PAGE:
In that case, the role of Thelma Lou made Betty Lynn an incredibly wealthy woman.
She said, “We love The Andy Griffith Show, all of us who were on it. We were so privileged to be on that show. And I couldn’t wait when they put a call in for me. I couldn’t wait to go because I loved doing it so much and everybody on it was wonderful. As actors they were all great to work with. And that doesn’t happen every day of the week in show business. I did a lot of movies and things, but the thing I’m proudest of, really, was being on The Andy Griffith Show. And I loved it so much.”
On Favorite Episodes
It made me smile to learn that Thelma Lou still watches reruns of The Andy Griffith Show each chance she gets. I told her I wanted to bring her some cashew fudge in honor of her birthday. She immediately knew I was referring to the episode entitled, “Barney and Thelma Lou, Phfftt”. In the episode, Thelma Lou teaches Barney a lesson after he tells Gomer he has Thelma Lou in his hip pocket. After she breaks a date, Barney says, “Thelma Lou and I have always had a standing date on Tuesday nights. Every Tuesday night for as long as I can remember we’re setting on that couch, a pan of cashew fudge between us, watching that doctor show on TV.”
Ms. Lynn laughed and said, “Would you believe I never have had cashew fudge? I’ve always wanted to try it! I’ve looked for it in candy shops, but you can’t find it anywhere. I’ll bet it’s delicious! I like cashews. I like fudge.”
One of Betty Lynn’s favorite restaurants in Mount Airy is called “The Loaded Goat,” after The Andy Griffith Show episode of the same name. She still gets tickled talking about it.
“Remember where they thought the goat had eaten dynamite and they were all scared to death of it? I can still see the scene in my mind where Andy and Don are leading that goat out of town slowly down the path. It’s so funny!”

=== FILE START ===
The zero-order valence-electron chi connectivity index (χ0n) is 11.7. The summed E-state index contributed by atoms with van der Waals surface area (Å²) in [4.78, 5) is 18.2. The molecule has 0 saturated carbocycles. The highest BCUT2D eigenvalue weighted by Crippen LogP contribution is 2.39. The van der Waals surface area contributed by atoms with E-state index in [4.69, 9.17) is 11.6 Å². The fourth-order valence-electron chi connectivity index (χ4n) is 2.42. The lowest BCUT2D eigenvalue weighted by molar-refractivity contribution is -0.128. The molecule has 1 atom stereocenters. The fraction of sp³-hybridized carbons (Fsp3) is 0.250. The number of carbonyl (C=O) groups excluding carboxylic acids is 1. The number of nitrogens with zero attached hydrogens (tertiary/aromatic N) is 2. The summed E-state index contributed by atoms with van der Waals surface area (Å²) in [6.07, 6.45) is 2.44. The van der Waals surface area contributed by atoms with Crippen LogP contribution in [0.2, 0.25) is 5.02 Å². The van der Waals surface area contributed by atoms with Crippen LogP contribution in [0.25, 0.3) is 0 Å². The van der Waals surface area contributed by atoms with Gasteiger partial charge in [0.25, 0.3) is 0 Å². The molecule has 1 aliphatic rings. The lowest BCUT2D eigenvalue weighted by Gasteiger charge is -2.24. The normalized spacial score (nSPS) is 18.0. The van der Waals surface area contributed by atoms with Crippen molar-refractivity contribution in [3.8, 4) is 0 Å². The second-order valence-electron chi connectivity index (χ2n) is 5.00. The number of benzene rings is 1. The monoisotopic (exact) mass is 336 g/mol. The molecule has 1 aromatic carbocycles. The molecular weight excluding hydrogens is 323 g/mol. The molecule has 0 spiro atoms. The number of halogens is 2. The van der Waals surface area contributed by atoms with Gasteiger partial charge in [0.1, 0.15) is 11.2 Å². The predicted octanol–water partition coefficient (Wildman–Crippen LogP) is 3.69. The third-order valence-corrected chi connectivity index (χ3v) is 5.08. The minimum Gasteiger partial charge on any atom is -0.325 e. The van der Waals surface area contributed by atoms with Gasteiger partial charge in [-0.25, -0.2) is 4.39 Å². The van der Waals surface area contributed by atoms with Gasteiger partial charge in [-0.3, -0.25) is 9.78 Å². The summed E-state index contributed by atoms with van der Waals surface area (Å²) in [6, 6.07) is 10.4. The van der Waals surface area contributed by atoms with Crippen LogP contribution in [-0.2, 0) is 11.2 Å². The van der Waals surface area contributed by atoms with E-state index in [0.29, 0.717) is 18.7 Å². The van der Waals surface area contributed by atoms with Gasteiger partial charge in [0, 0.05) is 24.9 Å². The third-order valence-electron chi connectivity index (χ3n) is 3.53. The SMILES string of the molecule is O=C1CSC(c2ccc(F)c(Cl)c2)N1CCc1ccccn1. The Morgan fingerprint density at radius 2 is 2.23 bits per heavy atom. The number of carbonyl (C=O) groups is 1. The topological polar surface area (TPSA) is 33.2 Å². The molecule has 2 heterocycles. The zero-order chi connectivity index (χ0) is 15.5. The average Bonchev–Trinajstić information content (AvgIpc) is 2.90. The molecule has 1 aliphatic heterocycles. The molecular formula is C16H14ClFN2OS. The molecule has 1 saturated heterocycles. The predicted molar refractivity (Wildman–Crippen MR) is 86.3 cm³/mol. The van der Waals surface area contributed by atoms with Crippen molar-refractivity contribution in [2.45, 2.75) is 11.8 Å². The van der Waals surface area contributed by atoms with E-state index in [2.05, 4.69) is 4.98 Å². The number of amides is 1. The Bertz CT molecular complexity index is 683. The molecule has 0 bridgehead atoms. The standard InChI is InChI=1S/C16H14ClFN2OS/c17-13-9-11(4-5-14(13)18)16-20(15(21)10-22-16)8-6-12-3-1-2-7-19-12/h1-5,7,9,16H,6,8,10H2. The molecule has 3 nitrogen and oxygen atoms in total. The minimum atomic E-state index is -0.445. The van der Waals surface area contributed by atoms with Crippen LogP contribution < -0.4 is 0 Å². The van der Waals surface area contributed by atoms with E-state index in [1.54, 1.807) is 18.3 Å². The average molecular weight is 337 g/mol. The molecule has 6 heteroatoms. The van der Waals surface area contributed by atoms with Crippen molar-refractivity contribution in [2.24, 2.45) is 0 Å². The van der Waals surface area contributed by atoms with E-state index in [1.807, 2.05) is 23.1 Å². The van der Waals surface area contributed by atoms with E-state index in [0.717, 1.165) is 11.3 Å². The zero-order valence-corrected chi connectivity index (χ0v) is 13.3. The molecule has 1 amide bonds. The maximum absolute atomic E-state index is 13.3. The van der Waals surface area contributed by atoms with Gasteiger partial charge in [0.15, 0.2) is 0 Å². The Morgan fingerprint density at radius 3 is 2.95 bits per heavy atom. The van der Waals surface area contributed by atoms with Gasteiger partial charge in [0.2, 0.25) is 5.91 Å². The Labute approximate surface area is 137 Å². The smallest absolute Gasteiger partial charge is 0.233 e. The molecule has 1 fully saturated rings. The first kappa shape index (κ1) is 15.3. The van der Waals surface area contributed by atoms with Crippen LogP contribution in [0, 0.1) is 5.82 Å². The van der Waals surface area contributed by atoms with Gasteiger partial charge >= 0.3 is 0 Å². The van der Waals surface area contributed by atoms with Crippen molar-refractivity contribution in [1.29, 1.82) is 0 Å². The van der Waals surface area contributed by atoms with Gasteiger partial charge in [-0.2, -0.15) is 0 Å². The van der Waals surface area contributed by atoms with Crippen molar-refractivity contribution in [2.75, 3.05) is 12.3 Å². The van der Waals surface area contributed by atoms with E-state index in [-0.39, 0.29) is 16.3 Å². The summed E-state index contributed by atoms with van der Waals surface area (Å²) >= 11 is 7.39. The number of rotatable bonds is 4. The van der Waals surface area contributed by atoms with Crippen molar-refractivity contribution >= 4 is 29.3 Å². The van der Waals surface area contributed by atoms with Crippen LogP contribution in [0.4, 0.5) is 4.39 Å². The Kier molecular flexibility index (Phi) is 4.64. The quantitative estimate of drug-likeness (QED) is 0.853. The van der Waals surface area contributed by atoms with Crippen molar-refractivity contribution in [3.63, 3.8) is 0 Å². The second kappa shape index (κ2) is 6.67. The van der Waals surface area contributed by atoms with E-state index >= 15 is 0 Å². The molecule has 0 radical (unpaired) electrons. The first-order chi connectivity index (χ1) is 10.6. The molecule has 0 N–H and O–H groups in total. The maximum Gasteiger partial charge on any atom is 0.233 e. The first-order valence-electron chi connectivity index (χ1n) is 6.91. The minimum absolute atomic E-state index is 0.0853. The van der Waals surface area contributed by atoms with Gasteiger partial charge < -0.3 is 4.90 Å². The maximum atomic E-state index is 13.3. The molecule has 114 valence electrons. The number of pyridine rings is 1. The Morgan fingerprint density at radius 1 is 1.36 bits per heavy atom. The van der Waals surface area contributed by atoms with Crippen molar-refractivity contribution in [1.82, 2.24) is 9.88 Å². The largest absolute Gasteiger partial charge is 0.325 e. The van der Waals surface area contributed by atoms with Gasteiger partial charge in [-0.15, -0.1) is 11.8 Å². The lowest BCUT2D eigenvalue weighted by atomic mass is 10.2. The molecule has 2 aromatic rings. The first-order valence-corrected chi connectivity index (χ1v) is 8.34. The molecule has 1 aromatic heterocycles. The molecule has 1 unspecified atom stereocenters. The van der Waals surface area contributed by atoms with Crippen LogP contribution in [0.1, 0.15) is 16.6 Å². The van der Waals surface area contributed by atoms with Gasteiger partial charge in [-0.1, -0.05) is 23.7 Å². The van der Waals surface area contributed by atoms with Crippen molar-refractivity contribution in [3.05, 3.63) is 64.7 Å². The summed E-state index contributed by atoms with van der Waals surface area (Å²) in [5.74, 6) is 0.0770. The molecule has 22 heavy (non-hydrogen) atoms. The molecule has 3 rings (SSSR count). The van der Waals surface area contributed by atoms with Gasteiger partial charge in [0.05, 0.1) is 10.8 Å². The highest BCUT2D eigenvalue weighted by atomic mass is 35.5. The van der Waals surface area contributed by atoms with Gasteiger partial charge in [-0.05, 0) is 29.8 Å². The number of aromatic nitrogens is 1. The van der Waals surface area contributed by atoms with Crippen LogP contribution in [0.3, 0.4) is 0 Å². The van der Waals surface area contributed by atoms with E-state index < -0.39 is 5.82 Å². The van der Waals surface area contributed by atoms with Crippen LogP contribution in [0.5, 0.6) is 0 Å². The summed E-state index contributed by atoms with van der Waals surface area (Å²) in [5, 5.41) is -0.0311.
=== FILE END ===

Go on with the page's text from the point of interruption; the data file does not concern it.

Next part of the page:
On Mayberry Days
“I’m very grateful. And thank you for coming every year that you can. I’ve talked to a lot of people that it’s their first time. Or they came last year and this is their 2nd time. So, keep it up if you can.
“Anyway, it’s all the different things that bring people here. It’s quite interesting, really. And each one of you… I hope you’ll all come back next year. And I hope I’m here next year. That would be nice! I hope you do get a chance to come back and visit in Mayberry, as some people call it–Mount Airy, NC–and come back and visit with us. And I love all of you very much.”
Lovefest in Mayberry
The following day, Ms. Lynn spotted Landon at the Mayor’s Proclamation and called him over to her. There, they had their own little lovefest!
Landon said, “I just want you to know how much I love you.”
Ms. Lynn replied, “No, I love you!”
When he insisted that he loved her more, she said, “You can’t love me more.” At home, Landon confessed that he believed she was right. She loves her fans with every fiber of her adorable being.
Personally, I’ve always thought Barney Fife was a fool to let his steady girl slip through his hands because, to quote him, “Thelma Lou, you’re the cats.” Thelma Lou was the cats, and so is the actress who played her.